Most people are familiar with the imagery of a giant treasure chest full of gold. While the historical accuracy of that design may be a bit skewed—research suggests the boxes were much smaller than what’s usually depicted in swashbuckling epics—the fact remains that treasure chests are widely known to be pretty secure places to keep one’s valuables. Forged of iron or sturdy wood like ash, cedar, or mahogany, and banded usually with copper or iron, these chests were used to transport coins for trade, irreplaceable papers and private letters—and, of course, the infamous pirates’ hoard. While they weren’t indestructible by any means, these chests were trusted to keep important items secure.

Compare that iron-and-wood box to, say, a polymer vase. They’re often beautifully rendered, but whether or not you’d keep something valuable inside…well. Cat owners like myself know firsthand that vases aren’t safe when nudged off a height; I’ve spent too many years furiously protecting a beloved clay vase from the curious paws of my kitties. I know better than to put anything valuable inside, just in case they one day slip past my guard.

Humans often like to think of themselves as wooden chests—secured with a lock, sturdy and unbreakable, reinforced with iron all around. But that’s not how God describes us; in fact, the Potter who fashioned us describes us as “jars of clay.” I’ve known lots of people who have taken a pause at that—maybe even felt a little put-out by it. It doesn’t necessarily fit with the vision of Christians as rebuilt, reborn, renewed creatures with a supernatural tough shell around them; but God specifically calls His people earthen vessels with treasure inside of them.

Oh, how fragile we humans are. This has never been more apparent to me than with the loss of a close friend in 2017. Sickness led to death in a matter of months for someone who loved and lived God’s radiance in the world. Like all of us, she was a jar of clay with the treasure of God’s holy spirit, power, and purpose inside her. And after receiving the news of her death—after the initial shock wore off, and grief set in—I started thinking about jars of clay.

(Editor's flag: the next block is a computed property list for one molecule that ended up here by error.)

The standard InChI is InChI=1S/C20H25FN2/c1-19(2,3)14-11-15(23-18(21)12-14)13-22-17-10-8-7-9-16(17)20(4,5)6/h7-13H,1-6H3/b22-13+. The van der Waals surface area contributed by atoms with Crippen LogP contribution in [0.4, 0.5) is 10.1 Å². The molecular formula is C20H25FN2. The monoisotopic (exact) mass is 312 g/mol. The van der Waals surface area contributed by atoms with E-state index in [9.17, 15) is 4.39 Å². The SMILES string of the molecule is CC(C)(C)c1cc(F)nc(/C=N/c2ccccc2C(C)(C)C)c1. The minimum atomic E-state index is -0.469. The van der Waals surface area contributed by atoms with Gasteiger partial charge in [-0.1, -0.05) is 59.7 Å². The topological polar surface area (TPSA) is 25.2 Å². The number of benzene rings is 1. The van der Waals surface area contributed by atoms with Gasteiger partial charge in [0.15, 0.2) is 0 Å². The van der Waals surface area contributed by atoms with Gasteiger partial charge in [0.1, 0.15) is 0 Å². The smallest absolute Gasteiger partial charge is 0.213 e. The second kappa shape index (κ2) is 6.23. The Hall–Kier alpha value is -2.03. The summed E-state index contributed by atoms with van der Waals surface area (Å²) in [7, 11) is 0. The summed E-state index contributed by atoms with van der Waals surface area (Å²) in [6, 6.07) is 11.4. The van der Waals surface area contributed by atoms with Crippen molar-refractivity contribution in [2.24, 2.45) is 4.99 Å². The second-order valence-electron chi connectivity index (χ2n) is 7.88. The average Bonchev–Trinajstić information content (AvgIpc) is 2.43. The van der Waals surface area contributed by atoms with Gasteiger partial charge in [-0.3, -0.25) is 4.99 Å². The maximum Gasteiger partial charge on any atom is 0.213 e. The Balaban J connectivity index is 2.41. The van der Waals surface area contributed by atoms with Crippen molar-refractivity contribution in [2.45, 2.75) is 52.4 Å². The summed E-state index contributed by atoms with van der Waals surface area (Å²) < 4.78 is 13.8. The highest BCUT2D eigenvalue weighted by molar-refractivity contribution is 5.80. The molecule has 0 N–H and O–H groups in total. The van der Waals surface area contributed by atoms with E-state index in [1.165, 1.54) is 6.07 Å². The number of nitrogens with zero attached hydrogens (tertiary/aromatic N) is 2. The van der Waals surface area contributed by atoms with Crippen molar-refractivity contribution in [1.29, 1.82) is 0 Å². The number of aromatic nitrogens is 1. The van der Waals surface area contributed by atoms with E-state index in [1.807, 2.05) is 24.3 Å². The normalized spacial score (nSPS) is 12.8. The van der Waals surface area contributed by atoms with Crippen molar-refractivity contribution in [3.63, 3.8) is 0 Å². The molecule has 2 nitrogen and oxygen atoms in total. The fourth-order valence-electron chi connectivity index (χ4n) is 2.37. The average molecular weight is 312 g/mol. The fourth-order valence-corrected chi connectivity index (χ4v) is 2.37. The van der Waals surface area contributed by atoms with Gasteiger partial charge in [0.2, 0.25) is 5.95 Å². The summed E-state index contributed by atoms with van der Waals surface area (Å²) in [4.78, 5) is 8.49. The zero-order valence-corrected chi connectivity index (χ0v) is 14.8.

God knows what we’re made of better than we know ourselves. He crafted us, after all. And despite knowing the flaws in these polymer persons, the seams and air bubbles, the weaknesses and flaws, He puts His great treasure in us. Fragile, shoveable, bendable, breakable human beings, made up of clay, and yet the Master of the Universe, Creator of All Life, the Great Potter chooses to put His treasure in these earthen vessels. These jars of clay. He made us, and then He made His light shine out of us, and He says clearly in His Word that this glorifies Him.

We are witnesses. We are, each of us, our vulnerable, sick, uncertain, unenduring selves. Yet He chose to place His treasure in us so we can glorify Him through who and what we are. I learned that lesson so much from my friend who continued to smile and spread her unique, godly joy even while she got sicker and sicker. She was a beautiful jar of clay, molded with purpose and love by the Potter’s hands—just like all of us.

And the comfort of the hope that lives for every believer is that, when it finally gets to be too much—when life nudges us off the shelf at last, and we fall, and we crack right open—God sweeps up the pieces. As the fallen wait for the return of Christ, God is working in the background, a craftsman at the kiln, piecing the broken vessels back together and forming them into something more beautiful. He’s turning the broken pottery into heavenly vessels made of something so much stronger than what was there before. Something flawless that will endure for eternity.

But until that time comes, we have this treasure, this trust of the Potter’s love and purpose inside of us. And we keep it safe inside these breakable, unenduring, but beautiful, jars of clay.